An element of great interest in functional connectivity is 'homotopic connectivity' (HC), namely the connectivity between two mirrored areas of the two hemispheres, mainly mediated by the fibers of the corpus callosum. Despite a long tradition of studying sexual dimorphism in the human brain, to our knowledge only one study has addressed the influence of sex on HC.We investigated the issue of homotopic co-activations in women and men using a coordinate-based meta-analytic method and data from the BrainMap database. A first unexpected observation was that the database was affected by a sex bias: women-only groups are investigated less often than men-only ones, and they are more often studied in certain domains such as emotion compared to men, and less in cognition. Implementing a series of sampling procedures to equalize the size and proportion of the datasets, our results indicated that females exhibit stronger interhemispheric co-activation than males, suggesting that the female brain is less lateralized and more integrated than that of males. In addition, males appear to show less intense but more extensive co-activation than females. Some local differences also appeared. In particular, it appears that primary motor and perceptual areas are more co-activated in males, in contrast to the opposite trend in the rest of the brain. This argues for a multidimensional view of sex brain differences and suggests that the issue should be approached with more complex models than previously thought.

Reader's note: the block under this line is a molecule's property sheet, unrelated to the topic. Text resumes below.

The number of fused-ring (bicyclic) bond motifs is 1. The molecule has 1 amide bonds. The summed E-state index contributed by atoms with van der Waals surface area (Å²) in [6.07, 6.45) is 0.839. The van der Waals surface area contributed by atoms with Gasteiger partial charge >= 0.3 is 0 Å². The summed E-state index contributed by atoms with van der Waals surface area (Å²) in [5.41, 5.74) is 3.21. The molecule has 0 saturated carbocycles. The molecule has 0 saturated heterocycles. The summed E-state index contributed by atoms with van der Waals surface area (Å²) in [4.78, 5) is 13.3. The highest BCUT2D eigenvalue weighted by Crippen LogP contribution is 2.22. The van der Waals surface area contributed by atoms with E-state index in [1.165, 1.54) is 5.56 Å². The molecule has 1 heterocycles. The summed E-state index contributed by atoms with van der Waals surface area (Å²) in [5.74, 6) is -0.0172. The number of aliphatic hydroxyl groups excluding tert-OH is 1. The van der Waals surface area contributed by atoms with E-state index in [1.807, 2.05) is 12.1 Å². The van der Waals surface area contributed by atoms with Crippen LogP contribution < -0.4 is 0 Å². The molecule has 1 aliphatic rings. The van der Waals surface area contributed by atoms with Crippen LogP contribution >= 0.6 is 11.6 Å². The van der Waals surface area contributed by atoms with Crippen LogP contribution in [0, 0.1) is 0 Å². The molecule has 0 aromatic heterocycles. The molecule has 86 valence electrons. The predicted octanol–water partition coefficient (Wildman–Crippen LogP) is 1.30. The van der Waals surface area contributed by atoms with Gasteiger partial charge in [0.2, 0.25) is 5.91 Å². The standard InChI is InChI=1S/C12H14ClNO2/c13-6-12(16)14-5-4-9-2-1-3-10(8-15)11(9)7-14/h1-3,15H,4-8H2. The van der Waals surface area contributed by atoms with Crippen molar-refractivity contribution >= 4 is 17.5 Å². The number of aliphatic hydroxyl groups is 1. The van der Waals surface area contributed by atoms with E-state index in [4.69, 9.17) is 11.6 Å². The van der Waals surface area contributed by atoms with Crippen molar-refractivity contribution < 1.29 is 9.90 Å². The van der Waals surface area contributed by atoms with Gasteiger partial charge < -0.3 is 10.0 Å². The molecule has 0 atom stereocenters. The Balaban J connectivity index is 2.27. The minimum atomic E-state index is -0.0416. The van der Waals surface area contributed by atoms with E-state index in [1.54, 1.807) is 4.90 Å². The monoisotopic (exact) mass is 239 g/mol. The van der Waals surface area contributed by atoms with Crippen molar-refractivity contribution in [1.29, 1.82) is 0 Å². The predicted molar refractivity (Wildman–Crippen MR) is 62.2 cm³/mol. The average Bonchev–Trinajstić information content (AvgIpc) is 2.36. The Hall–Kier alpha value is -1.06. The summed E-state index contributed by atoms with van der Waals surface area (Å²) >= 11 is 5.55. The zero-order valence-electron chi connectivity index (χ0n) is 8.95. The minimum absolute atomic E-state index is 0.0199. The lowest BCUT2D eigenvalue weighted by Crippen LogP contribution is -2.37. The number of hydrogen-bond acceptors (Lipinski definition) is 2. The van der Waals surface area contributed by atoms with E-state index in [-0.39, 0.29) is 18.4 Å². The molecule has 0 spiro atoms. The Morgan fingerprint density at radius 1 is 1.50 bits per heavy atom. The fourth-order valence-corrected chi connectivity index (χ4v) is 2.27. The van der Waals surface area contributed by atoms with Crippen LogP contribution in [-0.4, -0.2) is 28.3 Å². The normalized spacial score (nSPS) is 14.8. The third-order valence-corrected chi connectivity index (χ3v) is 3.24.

Keywords: Activation likelihood estimation; Coordinate-based meta-analysis; Hemispheric integration; Homotopic connectivity; Lateralization.
© 2022. The Author(s).